Paradoxically, the U.S. reaction, in fact, brought the opposite result. Twenty years after the attacks, the American eagle finds itself in a position of clear weakness. So, with ironic cruelty, the goals of the attackers were achieved.
One of the leading patterns of thought that characterized American foreign policy in the previous century is the tendency for dramatic upheavals between the ambitious activist axis that reflects unwavering faith in the ability of mankind to break into new arenas and to remake the international environment in the spirit of American principles, vision and tradition, and the opposite, minimalist axis, which is skeptical about the declared destiny and status of the United States.
In contrast to the former axis powers, this is an intellectual axis based on the withdrawal and convergence of the American continent within itself, and it is done without the pretense of imposing its cultural ethos on the remaining parts of the political system.
From a historical perspective, the collapse of President Woodrow Wilson’s apocalyptic vision led to U.S. involvement in World War I, in order to bequeath Western democratic values to the old autocratic European world. This directly paved the way to the formation of the opposite paradigm: the doctrine of “cautious isolationism” that was followed by Republican Presidents Warren G. Harding, Calvin Coolidge and Herbert Hoover.
This same term was used in relation to the events of Sept. 11, 2001, which produced a combative, uncompromising worldview (the polar opposite of President Bill Clinton’s containment policy). This worldview was resolute in its belief that there can be no compromise with despotic and radical regimes, but that they should be uprooted as a requisite condition to creating what was Wilson’s democratic utopia. Only at a much later stage did this confrontational approach clear the way for a new isolationist worldview, setting the goal of being separated to the extent possible from all centers of war and conflict.
The trauma that struck the American homeland was so deep that its direct and indirect echoes, residue and implications still have not faded domestically or on the world stage.
Indeed, the sharp sense of vulnerability, which suddenly enveloped the calm and serene American experience, changed its deep-rooted character and way of life beyond recognition, and transformed the nation into a defensive democracy.
Battle against the Axis of Evil
On the domestic front, a primary expression of this fear was comprehensive legislation (with the PATRIOT act at its center), which granted the Bush administration wide-ranging authority. This authority allowed it to penetrate the privacy American citizens in its attempt to track additional attackers.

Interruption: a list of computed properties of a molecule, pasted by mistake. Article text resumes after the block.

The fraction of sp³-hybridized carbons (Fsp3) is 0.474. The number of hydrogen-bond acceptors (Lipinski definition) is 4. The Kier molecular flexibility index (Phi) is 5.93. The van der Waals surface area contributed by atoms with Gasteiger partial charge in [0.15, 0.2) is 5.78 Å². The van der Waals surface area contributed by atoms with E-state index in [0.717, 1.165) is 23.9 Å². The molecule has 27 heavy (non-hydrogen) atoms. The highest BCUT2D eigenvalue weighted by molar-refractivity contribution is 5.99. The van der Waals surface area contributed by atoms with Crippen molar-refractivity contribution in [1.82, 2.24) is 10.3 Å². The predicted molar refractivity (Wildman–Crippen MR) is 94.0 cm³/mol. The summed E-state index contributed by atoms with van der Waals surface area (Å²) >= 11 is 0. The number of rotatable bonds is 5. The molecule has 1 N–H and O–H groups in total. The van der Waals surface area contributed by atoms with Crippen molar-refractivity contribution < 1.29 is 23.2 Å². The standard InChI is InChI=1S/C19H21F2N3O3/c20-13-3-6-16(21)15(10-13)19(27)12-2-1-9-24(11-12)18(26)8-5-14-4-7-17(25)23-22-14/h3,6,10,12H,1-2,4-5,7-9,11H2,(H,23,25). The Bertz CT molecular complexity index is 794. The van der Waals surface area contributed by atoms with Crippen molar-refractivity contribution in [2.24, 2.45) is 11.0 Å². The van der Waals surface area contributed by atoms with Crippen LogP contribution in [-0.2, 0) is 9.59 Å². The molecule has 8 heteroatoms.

On the international level, the attacks immediately became the catalyst for launching a battle against the Afghan axis of evil and against al-Qaida. However, at the same time, the shock waves of the attack created a deep tectonic turbulence that produced a new crusade intended, in the spirit of the old Wilson doctrine, to topple aggressive despotic regimes and, in their place, to export throughout the Middle East the gospel of Western democracy, even if meant doing so with guns.
The central focus for achieving this new and ambitious agenda was Saddam Hussein’s Iraq. In March 2003, the Bush administration launched its crusade in the deserts of the land of the Tigris and Euphrates as a trial balloon to test its new strategy.
But it quickly became clear that the results of the battles in Afghanistan and Iraq were disastrous despite the facts that the Taliban were apparently defeated by December 2001, and Saddam’s regime was toppled quickly. After two decades of military involvement in societies divided by deep ethnic and religious rivalries, it became clear to the Biden administration that Afghanistan and Iraq had become democracies only in the minds of well-meaning American policymakers who were light years away from recognizing the true and chaotic attributes of the Arab Middle East.
Regional Order Disrupted
Not only was the regional order incurably disrupted following American involvement, something that allowed Russia and Iran to fish in the murky waters of Baghdad (and the Taliban to gradually return to the center of the Afghan stage), but the fact that America’s dreams dissolved in the face of reality brought a bleeding U.S. into a new era of isolationism. This era, just like its past, both far and near, reflects America’s desire to minimize the damage and to separate itself from involvement at the centers of other wars and conflict (like Syria).
The humiliating withdrawal by Joe Biden, the internationalist, from the Afghan valley of tears at last month’s end embodies the sad pinnacle of this convergence.
The pendulum has swung back toward the axis of isolationism, with Iran taking the place of the American eagle on the global stage and, of course, Russia (primarily in Syria). In addition, the horrible attacks of Sept. 11 sharpened and raised fear and enmity toward the other, even if that “other” is not part of radical Islam. This has resulted in a series of harsh legislative steps in Congress against migrants and refugees from the Middle East and Mexico (primarily during Donald Trump’s presidency).
Paradoxically, the American reaction to the mega-attacks, intended to create a military and cultural “pax Americana,” brought the opposite result when the superpower quickly sobered up from its dreams and found itself on the path leading to isolation and withdrawal.
Twenty years after the attacks of Sept. 11, the proud American eagle clearly finds itself weakened, its feathers plucked and its prestige at a low point. Moreover, with cruel irony, the goal of the attackers was achieved: a fatal blow to American hegemony and global leadership.